Through proof of concept, we’ve shown how you could track a product around the globe, leveraging the currently available serialisation technology and applying similar principles in terms of gathering the information to a central location.
But you can also look at it from another angle: how can this medicine-related information directly impact the patient? The mobile phone app can utilise the data to set up an alarm system to remind patients to take the right medication at the right time, improving medication regime adherence.
An unexpected impact of the pandemic is its effect on clinical trials; participants have struggled to access testing centres. How can study units ensure that people who take clinical trial medication at home follow the correct medication regime?
Failure to comply will give rise to misleading results, which can be enormously costly to pharma companies and significantly delay trial outcomes.
It may soon be possible to authenticate the tablet using a smartphone, video the volunteer taking the medication and use a smartwatch to monitor vital signs. There’s currently lots of interest in the clinical trial aspect of the technology.
We're not quite there yet, but this exciting future is close and COVID has accelerated a lot of technology. Where and when there is a need, the rate of innovation will increase.
KSR: You mentioned that this research and development has been ongoing for many years. You’ve reached a point now where it all sounds very promising and functional. Is there a next stage? Is there somewhere else you want to get to?
ARS: Right now, it's the beginning of the commercialisation process. We're in discussion with several companies, sharing concepts and talking about practicality and values.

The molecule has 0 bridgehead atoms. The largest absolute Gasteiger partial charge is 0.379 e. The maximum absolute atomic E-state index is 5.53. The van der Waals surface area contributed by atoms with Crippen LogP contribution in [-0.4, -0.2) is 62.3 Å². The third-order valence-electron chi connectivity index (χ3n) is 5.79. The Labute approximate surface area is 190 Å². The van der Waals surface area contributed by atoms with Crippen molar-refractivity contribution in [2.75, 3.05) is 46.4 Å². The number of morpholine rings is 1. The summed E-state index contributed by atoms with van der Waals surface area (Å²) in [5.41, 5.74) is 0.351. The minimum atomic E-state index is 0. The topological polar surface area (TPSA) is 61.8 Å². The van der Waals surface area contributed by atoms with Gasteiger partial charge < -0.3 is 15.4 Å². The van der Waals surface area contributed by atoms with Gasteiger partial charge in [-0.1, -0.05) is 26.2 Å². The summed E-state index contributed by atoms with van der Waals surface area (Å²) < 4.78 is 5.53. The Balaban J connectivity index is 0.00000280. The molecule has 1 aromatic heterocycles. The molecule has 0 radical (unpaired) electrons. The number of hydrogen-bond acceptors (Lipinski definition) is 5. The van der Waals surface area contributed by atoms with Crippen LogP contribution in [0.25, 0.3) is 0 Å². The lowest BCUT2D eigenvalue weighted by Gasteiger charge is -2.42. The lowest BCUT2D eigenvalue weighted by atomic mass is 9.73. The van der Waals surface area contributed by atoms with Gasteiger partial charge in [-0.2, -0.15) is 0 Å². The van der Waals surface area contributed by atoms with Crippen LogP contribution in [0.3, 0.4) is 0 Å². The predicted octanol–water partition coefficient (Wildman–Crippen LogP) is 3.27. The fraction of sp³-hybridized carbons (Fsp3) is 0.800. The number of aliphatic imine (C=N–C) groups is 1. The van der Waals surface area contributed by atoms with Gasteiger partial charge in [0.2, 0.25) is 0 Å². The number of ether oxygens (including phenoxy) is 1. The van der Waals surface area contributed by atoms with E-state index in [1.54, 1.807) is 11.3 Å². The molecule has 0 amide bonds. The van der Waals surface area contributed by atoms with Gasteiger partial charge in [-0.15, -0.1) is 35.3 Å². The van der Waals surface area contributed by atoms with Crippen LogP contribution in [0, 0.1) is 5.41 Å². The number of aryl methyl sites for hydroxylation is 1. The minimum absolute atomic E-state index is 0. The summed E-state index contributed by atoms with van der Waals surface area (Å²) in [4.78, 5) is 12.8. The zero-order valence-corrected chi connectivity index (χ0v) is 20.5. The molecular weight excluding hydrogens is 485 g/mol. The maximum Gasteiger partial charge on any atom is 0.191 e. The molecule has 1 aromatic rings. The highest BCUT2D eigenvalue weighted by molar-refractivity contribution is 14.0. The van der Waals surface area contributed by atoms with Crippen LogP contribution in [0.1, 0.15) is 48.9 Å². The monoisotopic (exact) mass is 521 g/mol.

As with any new technology, it will take time for people to understand the platform and think about how it integrates and supports their current multilayered security strategy.
This also holds true for those in the commercial and patient-centric arena. It presents an innovative way to engage with their patients when dosing their medication. On-dose authentication is complementary to serialisation, but we believe that this technology safeguards the patient and brand to a new level by securing the actual product.
As it’s a new technology, cross-functional teams are being brought together within pharma to discuss its impact.
We’re working with companies to help them explore how this offering integrates with their current product security strategies, understand their challenges, then collaborate to develop and implement an effective solution.
There are many new exciting options that companies need to think about, though, such as the role that patients play in authenticating their medication (overt versus covert) and how best to leverage the smartphone app to support patient engagement and build stronger brand loyalty.
Typically, when Colorcon develops a new product, our goal is that it is applied consistently to every tablet across a variety of conditions. In this case, the approach differs, as every product is different and each client has its own needs and different levels of security.
For some companies, it may be important that each batch is identifiable at each location; others may just want one product with one tag around the globe. So, we’re spending a lot of time together with our clients to understand their requirements.
It’s not simple … and launching this type of technology is more complex than bringing a new film coating system to market. As we learn more and understand the objectives and practices that clients wish to apply, we continue to innovate.
On the product security side, the primary questions we’re being asked to answer are whether this product is real or fake, and what’s its provenance. When you get to the commercial side, patient safety is paramount.
Companies are keen to better engage the patient and help them to manage their disease and improve outcomes. So, there are two distinct areas wherein we can integrate product security with patient safety and brand awareness.
We’ve come a long way and removed major technology hurdles to implementation; plus, we can share data to show the robustness of the solutions. We don't have to look into the future — it’s already here.